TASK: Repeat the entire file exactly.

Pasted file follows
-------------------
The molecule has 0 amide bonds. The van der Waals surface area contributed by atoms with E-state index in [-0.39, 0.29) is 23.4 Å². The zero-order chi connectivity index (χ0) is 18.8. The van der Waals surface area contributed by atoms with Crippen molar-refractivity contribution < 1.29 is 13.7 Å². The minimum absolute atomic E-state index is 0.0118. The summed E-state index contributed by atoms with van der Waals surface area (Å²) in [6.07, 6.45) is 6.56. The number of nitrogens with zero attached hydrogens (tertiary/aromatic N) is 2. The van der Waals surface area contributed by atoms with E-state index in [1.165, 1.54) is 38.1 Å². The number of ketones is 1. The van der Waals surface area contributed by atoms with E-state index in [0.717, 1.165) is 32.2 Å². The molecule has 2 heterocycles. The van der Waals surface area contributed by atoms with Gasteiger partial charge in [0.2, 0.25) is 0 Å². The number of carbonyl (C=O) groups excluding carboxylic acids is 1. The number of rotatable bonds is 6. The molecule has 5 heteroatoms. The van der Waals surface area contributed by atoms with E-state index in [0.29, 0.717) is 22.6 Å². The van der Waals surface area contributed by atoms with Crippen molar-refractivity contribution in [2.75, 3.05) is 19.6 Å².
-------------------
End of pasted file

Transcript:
The molecule has 0 amide bonds. The van der Waals surface area contributed by atoms with E-state index in [-0.39, 0.29) is 23.4 Å². The zero-order chi connectivity index (χ0) is 18.8. The van der Waals surface area contributed by atoms with Crippen molar-refractivity contribution < 1.29 is 13.7 Å². The minimum absolute atomic E-state index is 0.0118. The summed E-state index contributed by atoms with van der Waals surface area (Å²) in [6.07, 6.45) is 6.56. The number of nitrogens with zero attached hydrogens (tertiary/aromatic N) is 2. The van der Waals surface area contributed by atoms with E-state index in [1.165, 1.54) is 38.1 Å². The number of ketones is 1. The van der Waals surface area contributed by atoms with E-state index in [0.717, 1.165) is 32.2 Å². The molecule has 2 heterocycles. The van der Waals surface area contributed by atoms with Gasteiger partial charge in [0.2, 0.25) is 0 Å². The number of carbonyl (C=O) groups excluding carboxylic acids is 1. The number of rotatable bonds is 6. The molecule has 5 heteroatoms. The van der Waals surface area contributed by atoms with E-state index in [0.29, 0.717) is 22.6 Å². The van der Waals surface area contributed by atoms with Crippen molar-refractivity contribution in [2.75, 3.05) is 19.6 Å².